Despite my brief criticism of Plinkett, you should check out his videos on that site. He’s actually one of the best and most well-thought-out film critics out there, even if that critic masquerades as a homicidal shut-in. Seriously, watch every one of his videos.
Qui-Gon also has a bit of an ego, which proves to be his downfall. Not once throughout the movie does he think he’s made a bad move, even though he’s spent the entire movie doing just that. Instead of sneaking onto the ship to escape Naboo, he deliberately engages the guards and eggs Obi-Wan into helping him. Check this apparently badass scene out for a perfect example of how bad of a Jedi Qui-Gon really is:
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The quality isn’t the best, but you see the blunder at the same time everyone else did. Instead of sneakily deactivating the droids with the Force, the trio literally jumps at them and catches the attention of every battle droid on the planet.
A better and earlier example is when they first meet Jar Jar, and manipulate him into taking them to the underwater Gungan city. Ignoring Jar Jar’s warnings that things won’t end well, they charge in only to be surrounded by Gungan soldiers. If not for Qui-Gon having to Jedi Mind Trick Boss Nass into giving them transport, they would’ve been killed on the spot. It takes the rest of the film for them to make amends with the Gungans, who could have potentially helped earlier if not for Qui-Gon’s showboating.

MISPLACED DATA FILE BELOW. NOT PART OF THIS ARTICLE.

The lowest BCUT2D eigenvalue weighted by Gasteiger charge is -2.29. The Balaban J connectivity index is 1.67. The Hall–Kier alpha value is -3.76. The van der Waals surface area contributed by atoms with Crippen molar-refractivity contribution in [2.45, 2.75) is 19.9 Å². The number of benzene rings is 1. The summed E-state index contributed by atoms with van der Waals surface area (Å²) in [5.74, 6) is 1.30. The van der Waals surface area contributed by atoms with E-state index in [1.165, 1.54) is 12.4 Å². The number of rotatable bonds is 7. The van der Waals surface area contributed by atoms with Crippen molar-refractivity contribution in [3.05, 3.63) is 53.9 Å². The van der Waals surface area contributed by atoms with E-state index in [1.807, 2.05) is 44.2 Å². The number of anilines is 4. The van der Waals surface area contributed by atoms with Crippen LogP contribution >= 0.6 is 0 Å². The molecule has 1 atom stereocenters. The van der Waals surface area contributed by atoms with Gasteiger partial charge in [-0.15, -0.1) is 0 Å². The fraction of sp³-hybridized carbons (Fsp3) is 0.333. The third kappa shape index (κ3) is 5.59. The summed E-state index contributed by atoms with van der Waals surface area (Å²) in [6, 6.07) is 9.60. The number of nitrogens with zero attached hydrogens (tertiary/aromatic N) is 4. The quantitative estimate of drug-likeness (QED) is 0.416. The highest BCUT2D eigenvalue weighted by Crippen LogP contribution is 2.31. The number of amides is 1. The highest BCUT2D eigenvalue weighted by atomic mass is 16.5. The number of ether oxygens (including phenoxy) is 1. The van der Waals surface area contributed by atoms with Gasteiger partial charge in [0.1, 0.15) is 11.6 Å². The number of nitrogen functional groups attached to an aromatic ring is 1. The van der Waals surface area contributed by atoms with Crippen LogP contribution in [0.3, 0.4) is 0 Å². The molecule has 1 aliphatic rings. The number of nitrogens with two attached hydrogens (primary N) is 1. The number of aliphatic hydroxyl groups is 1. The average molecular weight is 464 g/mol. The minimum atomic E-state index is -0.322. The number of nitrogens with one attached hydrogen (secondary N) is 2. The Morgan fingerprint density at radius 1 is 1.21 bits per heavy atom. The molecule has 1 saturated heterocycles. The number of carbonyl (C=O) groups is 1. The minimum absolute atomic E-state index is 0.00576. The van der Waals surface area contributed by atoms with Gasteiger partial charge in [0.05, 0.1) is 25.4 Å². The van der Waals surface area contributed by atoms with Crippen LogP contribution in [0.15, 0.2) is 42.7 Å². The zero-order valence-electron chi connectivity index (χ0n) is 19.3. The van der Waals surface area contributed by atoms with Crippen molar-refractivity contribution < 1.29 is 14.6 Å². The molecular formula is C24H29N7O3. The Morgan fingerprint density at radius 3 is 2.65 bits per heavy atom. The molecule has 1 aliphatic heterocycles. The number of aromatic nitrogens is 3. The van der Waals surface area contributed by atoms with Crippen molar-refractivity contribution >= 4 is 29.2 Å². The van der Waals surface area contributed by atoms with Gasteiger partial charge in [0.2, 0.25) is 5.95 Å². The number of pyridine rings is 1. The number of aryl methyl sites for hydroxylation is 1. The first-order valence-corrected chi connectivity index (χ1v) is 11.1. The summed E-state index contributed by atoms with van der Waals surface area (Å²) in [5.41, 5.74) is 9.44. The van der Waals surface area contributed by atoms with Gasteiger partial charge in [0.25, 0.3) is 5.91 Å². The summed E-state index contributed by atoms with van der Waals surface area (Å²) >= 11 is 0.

And of course, how the older Qui-Gon stupidly leaves Obi-Wan by himself in the middle of a duel with a Sith Lord, and ends up getting himself killed. In the earlier Tatooine lightsaber fight, Qui-Gon could barely hold his own against Maul. With Obi-Wan’s help, Qui-Gon could have lived. If Qui-Gon had lived, Obi-Wan would have become a Jedi knight as usual, but Anakin would probably be trained by Qui-Gon. Qui-Gon, being far more committed and already having Anakin obey his every word, could have trained him sufficiently enough that he’d never become Darth Vader. Of course, if that had all happened, we’d never have this gem to laugh at:
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Ah, Robot Chicken…
Luckily, though, Liam Neeson is such a fantastic actor that he takes what could have been a stock character and gives him multiple dimensions. Even here he shows how much Qui-Gon does care about Obi-Wan, and how committed he is to making Anakin a Jedi, even though it’s somewhat delusional.